Is The Wine And Chocolate Diet Too Good To Be True?

Could wine and chocolate be the key to weight loss? Wellness expert Eliz Greene reveals the truth about the Sirtfood Diet by exploring the answers to eight essential questions.

March 1, 2016
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Lose weight while eating chocolate and drinking wine? Heck yes, sign me up! But can this way of eating—known as the Sirtfood Diet—work? Let’s break it down.

I use the following eight questions to evaluate any diet or eating plan:

1. Does the plan involve some sort of starvation? Severely limiting calorie intake or complete fasting doesn’t work. While you may initially lose weight, your body compensates for the loss of calories by slowing metabolism. Once you go back to eating normally, the weight is going to pop right back on.

  • The answer: Yes
  • The wine and chocolate diet suggests limiting calories to 1000 for two days (liquids with one small meal) and then 1500 calories for the rest of the first week. This is a crash diet technique that certainly will cause initial weight loss, but not permanent results.

2. Does the plan involve “magic” foods or miracle supplements? There are no magic potions, pills, or foods to maintaining a healthy weight. Good health comes from eating a variety of fruits, vegetables, grains, and low fat protein.

  • The answer: Maybe
  • The wine and chocolate diet is based on eating sirtfoods. These foods promote the production of sirtuin, a protein that controls important things such as aging, inflammation, and metabolism. These foods include tasty items such as strawberries, kale, apples, green tea, and soy. Given that these are healthy options, adding them to your diet—especially to replace less nutritious choices—is a good thing. Red wine and chocolate are also on the list of sirtfoods. Consuming wine and candy, however, isn’t going to magically result in weight loss.

3. Is this plan a “quick fix” to lose pounds and then go back to “eating normally”? Permanent weight loss and good health are both based on a well-balanced diet. Using tricks to drop pounds and then expecting them to stay away when you resume your regular (and most likely less healthy) eating patterns is unreasonable. This will set you up for disappointment and dangerous yo-yoing of your weight.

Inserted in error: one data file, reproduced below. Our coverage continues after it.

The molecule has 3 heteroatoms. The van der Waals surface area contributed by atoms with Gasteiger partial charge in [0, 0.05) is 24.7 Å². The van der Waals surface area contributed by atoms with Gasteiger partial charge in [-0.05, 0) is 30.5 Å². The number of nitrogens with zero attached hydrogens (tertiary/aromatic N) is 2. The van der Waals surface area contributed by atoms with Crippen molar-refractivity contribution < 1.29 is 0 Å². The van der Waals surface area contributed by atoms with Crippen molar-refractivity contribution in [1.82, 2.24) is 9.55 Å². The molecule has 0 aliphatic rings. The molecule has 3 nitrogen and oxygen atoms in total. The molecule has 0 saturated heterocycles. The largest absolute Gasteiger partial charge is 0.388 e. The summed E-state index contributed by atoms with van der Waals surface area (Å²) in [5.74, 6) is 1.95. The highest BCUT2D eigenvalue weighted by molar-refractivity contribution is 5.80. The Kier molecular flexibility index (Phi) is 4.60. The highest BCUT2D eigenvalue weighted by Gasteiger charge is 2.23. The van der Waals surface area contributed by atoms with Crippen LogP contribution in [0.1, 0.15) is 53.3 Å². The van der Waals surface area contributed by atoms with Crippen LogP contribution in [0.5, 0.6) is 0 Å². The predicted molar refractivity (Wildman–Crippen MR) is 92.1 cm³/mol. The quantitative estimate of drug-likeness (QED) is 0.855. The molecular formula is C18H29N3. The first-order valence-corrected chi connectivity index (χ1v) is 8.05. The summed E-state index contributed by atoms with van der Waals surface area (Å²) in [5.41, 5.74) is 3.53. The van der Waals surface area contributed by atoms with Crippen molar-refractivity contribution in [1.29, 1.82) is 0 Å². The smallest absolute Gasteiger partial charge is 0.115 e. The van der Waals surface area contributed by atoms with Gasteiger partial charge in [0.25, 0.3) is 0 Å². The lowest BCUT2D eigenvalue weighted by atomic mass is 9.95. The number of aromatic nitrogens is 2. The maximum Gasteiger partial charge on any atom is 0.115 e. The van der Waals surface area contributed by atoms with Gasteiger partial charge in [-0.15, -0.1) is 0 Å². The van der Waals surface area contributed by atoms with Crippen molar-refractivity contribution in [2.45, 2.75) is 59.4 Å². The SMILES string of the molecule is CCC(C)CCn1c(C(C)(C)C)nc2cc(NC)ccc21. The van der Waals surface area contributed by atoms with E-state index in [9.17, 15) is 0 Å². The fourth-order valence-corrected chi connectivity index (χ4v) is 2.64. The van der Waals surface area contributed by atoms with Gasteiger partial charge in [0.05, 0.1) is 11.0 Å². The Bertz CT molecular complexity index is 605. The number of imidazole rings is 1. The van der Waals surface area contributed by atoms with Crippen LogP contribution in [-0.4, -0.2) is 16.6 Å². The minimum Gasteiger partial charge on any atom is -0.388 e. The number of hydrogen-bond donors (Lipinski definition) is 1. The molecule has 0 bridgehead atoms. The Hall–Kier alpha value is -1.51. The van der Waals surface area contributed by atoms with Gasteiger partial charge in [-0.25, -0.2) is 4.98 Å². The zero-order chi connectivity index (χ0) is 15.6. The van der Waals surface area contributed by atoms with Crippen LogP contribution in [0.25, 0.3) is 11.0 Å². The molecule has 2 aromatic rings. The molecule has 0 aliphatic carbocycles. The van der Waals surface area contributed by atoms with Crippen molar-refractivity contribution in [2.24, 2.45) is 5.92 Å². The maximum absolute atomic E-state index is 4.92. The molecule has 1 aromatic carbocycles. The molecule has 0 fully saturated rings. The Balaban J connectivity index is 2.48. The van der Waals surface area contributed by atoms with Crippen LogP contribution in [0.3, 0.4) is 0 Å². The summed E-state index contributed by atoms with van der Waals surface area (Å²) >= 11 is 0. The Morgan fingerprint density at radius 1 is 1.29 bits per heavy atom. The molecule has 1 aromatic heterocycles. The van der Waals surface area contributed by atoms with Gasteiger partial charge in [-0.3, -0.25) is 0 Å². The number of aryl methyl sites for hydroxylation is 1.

• The answer: Maybe
  • The wine and chocolate diet is very restrictive at the beginning and then moves to a more traditional eating plan of three balanced meals loaded with sirtfoods. If these foods are appealing to you, and you keep wine and chocolate consumption in moderation, this part of the program may be reasonable.

4. Is the plan filled with “nevers”? You can never have carbs, sweets, bread, cheese, etc. Deprivation will make you less likely to stick to the plan. Choose a plan that allows you to deal with the occasional treat, slice of pizza, or whatever you fancy. Unless you have a food allergy, avoiding whole categories of foods is not productive.

  • The answer: No

5. Does it promise weight loss without exercise? Again, getting your metabolism fired up is the key, so if you aren’t moving your body it isn’t going to work long-term.

  • The answer: No

6. Does it rely on pre-packaged processed foods? Unless you plan to eat these meals for the rest of your life, you aren’t learning how to feed yourself well.

  • The answer: No

7. Is the plan complicated? Is a plan that requires complicated calorie counting going to fit into your busy day? Find a plan that works simply and fits into your lifestyle. Healthy eating isn’t complicated.

  • The answer: Maybe
  • The wine and chocolate diet initially relies on “green juice” for meal replacement. In the maintenance phase, more “normal” meals are suggested.

8. Is the plan based on solid scientific evidence?

  • The answer: No
  • The wine and chocolate diet was tested in one small study in a single health club in England. Participants showed significant weight loss in the first week, an average of seven pounds. No information on long-term success of the diet was reported. In addition, the long-term health effects of this plan have not been examined.

The final verdict: Is the wine and chocolate diet too good to be true?

Yes. Let’s not kid ourselves, you knew that already.

An eating plan that is rich in fruits, vegetables, whole grains, and low-fat protein is the key to long-term health. Of course, replacing less nutritious foods in your diet with sirtfoods, such as blueberries, can be great for your overall health and your waistline.

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